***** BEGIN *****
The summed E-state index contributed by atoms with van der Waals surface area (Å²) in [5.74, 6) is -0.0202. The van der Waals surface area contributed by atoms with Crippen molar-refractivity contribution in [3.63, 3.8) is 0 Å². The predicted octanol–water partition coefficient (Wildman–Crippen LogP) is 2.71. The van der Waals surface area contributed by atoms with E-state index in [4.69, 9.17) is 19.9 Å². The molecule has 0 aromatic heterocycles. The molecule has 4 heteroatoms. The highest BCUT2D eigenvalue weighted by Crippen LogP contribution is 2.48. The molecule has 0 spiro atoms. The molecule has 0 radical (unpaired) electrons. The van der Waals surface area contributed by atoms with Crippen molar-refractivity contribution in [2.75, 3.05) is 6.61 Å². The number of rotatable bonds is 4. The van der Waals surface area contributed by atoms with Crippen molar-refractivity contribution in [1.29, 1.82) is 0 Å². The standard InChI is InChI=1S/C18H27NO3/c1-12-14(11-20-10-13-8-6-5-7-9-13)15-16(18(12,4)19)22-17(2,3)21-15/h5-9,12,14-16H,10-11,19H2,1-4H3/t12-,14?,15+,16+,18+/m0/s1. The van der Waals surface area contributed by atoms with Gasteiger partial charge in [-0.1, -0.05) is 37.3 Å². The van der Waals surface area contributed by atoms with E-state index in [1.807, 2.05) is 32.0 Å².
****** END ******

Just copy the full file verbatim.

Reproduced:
The summed E-state index contributed by atoms with van der Waals surface area (Å²) in [5.74, 6) is -0.0202. The van der Waals surface area contributed by atoms with Crippen molar-refractivity contribution in [3.63, 3.8) is 0 Å². The predicted octanol–water partition coefficient (Wildman–Crippen LogP) is 2.71. The van der Waals surface area contributed by atoms with E-state index in [4.69, 9.17) is 19.9 Å². The molecule has 0 aromatic heterocycles. The molecule has 4 heteroatoms. The highest BCUT2D eigenvalue weighted by Crippen LogP contribution is 2.48. The molecule has 0 spiro atoms. The molecule has 0 radical (unpaired) electrons. The van der Waals surface area contributed by atoms with Crippen molar-refractivity contribution in [2.75, 3.05) is 6.61 Å². The number of rotatable bonds is 4. The van der Waals surface area contributed by atoms with Crippen molar-refractivity contribution in [1.29, 1.82) is 0 Å². The standard InChI is InChI=1S/C18H27NO3/c1-12-14(11-20-10-13-8-6-5-7-9-13)15-16(18(12,4)19)22-17(2,3)21-15/h5-9,12,14-16H,10-11,19H2,1-4H3/t12-,14?,15+,16+,18+/m0/s1. The van der Waals surface area contributed by atoms with Gasteiger partial charge in [-0.1, -0.05) is 37.3 Å². The van der Waals surface area contributed by atoms with E-state index in [1.807, 2.05) is 32.0 Å².